This study evaluated the long-term outcome of patients undergoing emergency coronary artery bypass grafting (eCABG) for cardiogenic shock after acute myocardial infarction.
Sixty-seven consecutive patients underwent eCABG for cardiogenic shock at 2 European institutions during an 11-year period. Preoperative, intraoperative, postoperative, and long-term follow-up data of all patients were prospectively collected.
Hospital survival was 86% (58 of 67), with all deaths due to cardiac causes. At a mean follow-up of 78 ± 48 months (range, 1 to 153 months), 43 of the 58 patients (74%) discharged from the hospital were alive. Causes of death in 9 of the 15 follow-up deaths (60%) were noncardiac. Overall survival rate at the end of follow-up was 64% (43 of 67). Of the 43 survivors, 41 (95%) were in New York Heart Association Functional Classification I to II, ischemia free, had a Karnofsky performance status exceeding 80, and an excellent quality of life as assessed by the Seattle Angina Questionnaire. The use of cardiopulmonary bypass and the internal thoracic artery were associated with significantly better long-term survival.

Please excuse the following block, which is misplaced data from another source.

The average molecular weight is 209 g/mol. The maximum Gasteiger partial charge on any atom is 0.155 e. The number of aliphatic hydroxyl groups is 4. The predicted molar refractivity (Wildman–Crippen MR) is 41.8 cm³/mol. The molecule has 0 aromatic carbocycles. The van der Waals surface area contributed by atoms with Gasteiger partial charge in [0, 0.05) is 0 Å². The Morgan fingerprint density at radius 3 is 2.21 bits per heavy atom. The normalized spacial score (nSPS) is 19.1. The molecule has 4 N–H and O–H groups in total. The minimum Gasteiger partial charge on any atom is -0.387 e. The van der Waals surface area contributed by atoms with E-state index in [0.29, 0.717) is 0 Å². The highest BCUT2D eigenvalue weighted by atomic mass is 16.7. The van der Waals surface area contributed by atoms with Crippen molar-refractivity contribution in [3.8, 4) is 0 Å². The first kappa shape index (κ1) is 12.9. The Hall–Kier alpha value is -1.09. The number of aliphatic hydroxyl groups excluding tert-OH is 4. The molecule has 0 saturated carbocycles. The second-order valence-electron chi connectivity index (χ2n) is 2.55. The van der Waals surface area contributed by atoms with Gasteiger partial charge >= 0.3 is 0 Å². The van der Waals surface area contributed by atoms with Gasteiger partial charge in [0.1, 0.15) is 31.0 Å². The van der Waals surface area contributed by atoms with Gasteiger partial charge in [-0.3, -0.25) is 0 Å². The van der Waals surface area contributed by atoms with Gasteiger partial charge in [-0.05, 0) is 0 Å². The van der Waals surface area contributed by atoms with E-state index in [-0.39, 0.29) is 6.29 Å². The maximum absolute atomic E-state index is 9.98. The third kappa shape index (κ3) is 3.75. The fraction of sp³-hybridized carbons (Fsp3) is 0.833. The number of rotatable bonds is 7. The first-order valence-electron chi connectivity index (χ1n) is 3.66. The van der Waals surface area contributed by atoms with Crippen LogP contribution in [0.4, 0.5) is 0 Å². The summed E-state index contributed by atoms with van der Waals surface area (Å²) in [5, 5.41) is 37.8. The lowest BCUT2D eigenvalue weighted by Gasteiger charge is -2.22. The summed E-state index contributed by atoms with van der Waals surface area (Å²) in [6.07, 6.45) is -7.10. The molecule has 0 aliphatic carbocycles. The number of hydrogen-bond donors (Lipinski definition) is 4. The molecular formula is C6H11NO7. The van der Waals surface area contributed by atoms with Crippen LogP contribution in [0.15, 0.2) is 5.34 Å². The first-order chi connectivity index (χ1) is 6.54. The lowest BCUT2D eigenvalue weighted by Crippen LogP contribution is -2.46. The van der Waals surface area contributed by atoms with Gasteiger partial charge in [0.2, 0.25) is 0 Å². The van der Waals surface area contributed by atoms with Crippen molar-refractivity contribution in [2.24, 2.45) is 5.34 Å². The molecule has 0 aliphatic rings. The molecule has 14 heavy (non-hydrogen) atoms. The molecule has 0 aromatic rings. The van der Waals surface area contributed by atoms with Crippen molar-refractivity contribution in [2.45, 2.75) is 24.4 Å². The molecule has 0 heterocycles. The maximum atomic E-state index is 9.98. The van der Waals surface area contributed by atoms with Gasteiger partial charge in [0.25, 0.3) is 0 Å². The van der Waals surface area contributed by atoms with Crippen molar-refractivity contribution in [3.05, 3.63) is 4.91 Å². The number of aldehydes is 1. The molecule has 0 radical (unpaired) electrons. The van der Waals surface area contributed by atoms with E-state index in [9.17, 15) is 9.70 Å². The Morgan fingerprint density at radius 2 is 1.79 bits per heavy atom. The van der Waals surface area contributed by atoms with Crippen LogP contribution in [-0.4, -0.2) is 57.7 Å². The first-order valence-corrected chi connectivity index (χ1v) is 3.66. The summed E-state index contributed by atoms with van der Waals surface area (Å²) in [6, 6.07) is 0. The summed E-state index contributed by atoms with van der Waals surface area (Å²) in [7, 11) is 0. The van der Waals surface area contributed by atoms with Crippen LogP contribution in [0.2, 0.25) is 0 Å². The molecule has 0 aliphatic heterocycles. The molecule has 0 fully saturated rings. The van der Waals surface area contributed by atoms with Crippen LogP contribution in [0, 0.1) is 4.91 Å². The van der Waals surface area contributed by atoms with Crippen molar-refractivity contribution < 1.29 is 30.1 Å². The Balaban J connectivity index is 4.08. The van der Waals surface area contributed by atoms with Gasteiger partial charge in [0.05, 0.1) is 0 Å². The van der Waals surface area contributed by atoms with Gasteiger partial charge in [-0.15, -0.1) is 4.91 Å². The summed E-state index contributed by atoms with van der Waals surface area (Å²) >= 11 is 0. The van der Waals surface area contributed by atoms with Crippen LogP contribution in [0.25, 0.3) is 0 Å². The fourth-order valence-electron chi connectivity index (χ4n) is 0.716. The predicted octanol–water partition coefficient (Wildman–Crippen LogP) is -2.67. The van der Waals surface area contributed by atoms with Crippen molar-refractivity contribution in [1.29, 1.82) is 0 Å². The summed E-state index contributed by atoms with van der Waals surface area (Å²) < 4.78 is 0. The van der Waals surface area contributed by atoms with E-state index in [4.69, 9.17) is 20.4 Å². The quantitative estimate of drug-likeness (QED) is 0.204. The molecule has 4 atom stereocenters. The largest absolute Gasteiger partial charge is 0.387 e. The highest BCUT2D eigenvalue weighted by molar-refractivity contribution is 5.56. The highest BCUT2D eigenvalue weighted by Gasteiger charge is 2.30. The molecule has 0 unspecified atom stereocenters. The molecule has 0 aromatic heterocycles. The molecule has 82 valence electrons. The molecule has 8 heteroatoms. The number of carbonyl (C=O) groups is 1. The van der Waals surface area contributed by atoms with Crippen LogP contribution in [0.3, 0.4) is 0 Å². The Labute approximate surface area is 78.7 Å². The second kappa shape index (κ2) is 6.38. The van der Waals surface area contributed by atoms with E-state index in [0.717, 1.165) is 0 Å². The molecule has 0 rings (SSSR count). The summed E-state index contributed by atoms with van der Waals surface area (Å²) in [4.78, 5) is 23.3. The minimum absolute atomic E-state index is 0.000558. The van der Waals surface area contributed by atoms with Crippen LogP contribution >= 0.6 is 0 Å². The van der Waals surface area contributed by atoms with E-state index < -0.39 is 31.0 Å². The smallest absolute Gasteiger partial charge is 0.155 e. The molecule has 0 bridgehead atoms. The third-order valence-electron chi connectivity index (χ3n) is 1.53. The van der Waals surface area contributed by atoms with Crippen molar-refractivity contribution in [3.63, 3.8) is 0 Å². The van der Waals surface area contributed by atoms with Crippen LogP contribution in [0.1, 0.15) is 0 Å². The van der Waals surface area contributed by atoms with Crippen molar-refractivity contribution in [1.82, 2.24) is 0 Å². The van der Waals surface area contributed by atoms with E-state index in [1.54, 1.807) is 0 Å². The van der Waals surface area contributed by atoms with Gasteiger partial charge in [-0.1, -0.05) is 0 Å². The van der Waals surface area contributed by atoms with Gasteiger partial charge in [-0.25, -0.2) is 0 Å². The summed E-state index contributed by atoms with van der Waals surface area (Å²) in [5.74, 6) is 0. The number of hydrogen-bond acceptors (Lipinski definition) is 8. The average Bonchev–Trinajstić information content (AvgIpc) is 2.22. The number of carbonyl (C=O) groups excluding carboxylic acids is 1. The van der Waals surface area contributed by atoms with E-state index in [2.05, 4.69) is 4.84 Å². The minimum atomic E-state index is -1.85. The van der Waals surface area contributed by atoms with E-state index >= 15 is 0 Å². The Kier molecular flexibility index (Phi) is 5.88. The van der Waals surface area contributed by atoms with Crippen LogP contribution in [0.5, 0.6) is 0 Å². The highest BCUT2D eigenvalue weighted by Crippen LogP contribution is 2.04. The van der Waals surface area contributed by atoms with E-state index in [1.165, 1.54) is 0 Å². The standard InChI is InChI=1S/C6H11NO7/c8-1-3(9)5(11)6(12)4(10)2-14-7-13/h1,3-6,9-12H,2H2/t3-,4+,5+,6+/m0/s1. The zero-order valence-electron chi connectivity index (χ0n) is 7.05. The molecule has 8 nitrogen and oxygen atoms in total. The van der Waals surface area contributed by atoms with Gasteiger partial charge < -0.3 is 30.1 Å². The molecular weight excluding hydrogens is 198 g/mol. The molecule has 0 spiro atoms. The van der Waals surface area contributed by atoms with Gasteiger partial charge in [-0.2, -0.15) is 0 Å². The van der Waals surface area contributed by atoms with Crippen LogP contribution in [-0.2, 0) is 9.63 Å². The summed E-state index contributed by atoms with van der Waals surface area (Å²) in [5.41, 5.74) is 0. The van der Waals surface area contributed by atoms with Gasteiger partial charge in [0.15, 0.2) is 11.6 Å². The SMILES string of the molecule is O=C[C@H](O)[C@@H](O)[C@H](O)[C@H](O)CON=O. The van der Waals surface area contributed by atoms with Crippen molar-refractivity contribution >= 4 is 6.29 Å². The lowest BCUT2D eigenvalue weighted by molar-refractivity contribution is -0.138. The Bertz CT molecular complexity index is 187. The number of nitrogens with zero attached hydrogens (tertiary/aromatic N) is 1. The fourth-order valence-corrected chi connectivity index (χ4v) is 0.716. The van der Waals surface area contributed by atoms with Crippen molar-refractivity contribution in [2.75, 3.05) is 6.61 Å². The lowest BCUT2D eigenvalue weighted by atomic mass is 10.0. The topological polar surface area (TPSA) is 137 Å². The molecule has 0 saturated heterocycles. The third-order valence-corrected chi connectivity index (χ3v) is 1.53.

The long-term survival and quality of life of patients who undergo eCABG for cardiogenic shock after acute myocardial infarction are good, and eCABG should be considered a valuable therapeutic option in this setting. The use of cardiopulmonary bypass and the internal thoracic artery at the time of the operation are strongly advocated.
- acute myocardial infarction
- emergency coronary artery bypass grafting